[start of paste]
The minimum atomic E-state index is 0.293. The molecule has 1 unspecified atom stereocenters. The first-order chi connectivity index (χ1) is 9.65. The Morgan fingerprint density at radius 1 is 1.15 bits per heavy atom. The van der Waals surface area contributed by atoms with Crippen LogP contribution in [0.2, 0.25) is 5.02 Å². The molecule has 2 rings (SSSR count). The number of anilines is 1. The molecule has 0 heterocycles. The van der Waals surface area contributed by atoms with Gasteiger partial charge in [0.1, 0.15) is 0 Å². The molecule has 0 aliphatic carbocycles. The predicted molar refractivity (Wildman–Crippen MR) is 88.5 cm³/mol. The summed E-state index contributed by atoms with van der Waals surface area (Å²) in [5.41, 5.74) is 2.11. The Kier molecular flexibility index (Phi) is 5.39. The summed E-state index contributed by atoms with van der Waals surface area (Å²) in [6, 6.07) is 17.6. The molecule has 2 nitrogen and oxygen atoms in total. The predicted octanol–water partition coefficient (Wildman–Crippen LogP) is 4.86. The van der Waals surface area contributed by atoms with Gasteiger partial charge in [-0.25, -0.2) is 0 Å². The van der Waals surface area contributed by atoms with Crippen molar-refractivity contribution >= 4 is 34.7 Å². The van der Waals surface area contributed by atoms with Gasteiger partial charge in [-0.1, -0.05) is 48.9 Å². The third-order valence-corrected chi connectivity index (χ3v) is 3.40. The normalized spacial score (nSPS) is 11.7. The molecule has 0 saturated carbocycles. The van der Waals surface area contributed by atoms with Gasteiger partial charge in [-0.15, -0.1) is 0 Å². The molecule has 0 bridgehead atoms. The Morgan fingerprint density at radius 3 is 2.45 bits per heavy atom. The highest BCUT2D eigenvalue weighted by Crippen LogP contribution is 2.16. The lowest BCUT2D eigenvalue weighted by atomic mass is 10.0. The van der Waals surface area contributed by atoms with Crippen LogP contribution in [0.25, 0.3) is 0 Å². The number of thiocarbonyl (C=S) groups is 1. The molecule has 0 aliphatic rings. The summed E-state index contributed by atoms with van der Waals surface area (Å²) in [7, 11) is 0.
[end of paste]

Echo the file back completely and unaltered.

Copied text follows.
The minimum atomic E-state index is 0.293. The molecule has 1 unspecified atom stereocenters. The first-order chi connectivity index (χ1) is 9.65. The Morgan fingerprint density at radius 1 is 1.15 bits per heavy atom. The van der Waals surface area contributed by atoms with Crippen LogP contribution in [0.2, 0.25) is 5.02 Å². The molecule has 2 rings (SSSR count). The number of anilines is 1. The molecule has 0 heterocycles. The van der Waals surface area contributed by atoms with Gasteiger partial charge in [0.1, 0.15) is 0 Å². The molecule has 0 aliphatic carbocycles. The predicted molar refractivity (Wildman–Crippen MR) is 88.5 cm³/mol. The summed E-state index contributed by atoms with van der Waals surface area (Å²) in [5.41, 5.74) is 2.11. The Kier molecular flexibility index (Phi) is 5.39. The summed E-state index contributed by atoms with van der Waals surface area (Å²) in [6, 6.07) is 17.6. The molecule has 2 nitrogen and oxygen atoms in total. The predicted octanol–water partition coefficient (Wildman–Crippen LogP) is 4.86. The van der Waals surface area contributed by atoms with Gasteiger partial charge in [-0.25, -0.2) is 0 Å². The van der Waals surface area contributed by atoms with Crippen molar-refractivity contribution >= 4 is 34.7 Å². The van der Waals surface area contributed by atoms with Gasteiger partial charge in [-0.1, -0.05) is 48.9 Å². The third-order valence-corrected chi connectivity index (χ3v) is 3.40. The normalized spacial score (nSPS) is 11.7. The molecule has 0 saturated carbocycles. The van der Waals surface area contributed by atoms with Gasteiger partial charge in [-0.15, -0.1) is 0 Å². The molecule has 0 bridgehead atoms. The Morgan fingerprint density at radius 3 is 2.45 bits per heavy atom. The highest BCUT2D eigenvalue weighted by Crippen LogP contribution is 2.16. The lowest BCUT2D eigenvalue weighted by atomic mass is 10.0. The van der Waals surface area contributed by atoms with Crippen LogP contribution in [0.25, 0.3) is 0 Å². The number of thiocarbonyl (C=S) groups is 1. The molecule has 0 aliphatic rings. The summed E-state index contributed by atoms with van der Waals surface area (Å²) in [7, 11) is 0.